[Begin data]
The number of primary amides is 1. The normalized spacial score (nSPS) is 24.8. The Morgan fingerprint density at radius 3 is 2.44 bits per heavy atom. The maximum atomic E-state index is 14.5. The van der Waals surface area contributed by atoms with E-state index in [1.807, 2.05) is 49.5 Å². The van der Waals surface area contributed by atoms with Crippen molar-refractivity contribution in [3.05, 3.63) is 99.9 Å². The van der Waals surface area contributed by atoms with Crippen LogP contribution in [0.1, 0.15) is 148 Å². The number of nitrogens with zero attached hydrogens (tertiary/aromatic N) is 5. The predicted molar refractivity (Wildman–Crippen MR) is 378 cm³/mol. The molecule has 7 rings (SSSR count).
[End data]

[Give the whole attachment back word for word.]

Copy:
The number of primary amides is 1. The normalized spacial score (nSPS) is 24.8. The Morgan fingerprint density at radius 3 is 2.44 bits per heavy atom. The maximum atomic E-state index is 14.5. The van der Waals surface area contributed by atoms with E-state index in [1.807, 2.05) is 49.5 Å². The van der Waals surface area contributed by atoms with Crippen molar-refractivity contribution in [3.05, 3.63) is 99.9 Å². The van der Waals surface area contributed by atoms with Crippen LogP contribution in [0.1, 0.15) is 148 Å². The number of nitrogens with zero attached hydrogens (tertiary/aromatic N) is 5. The predicted molar refractivity (Wildman–Crippen MR) is 378 cm³/mol. The molecule has 7 rings (SSSR count).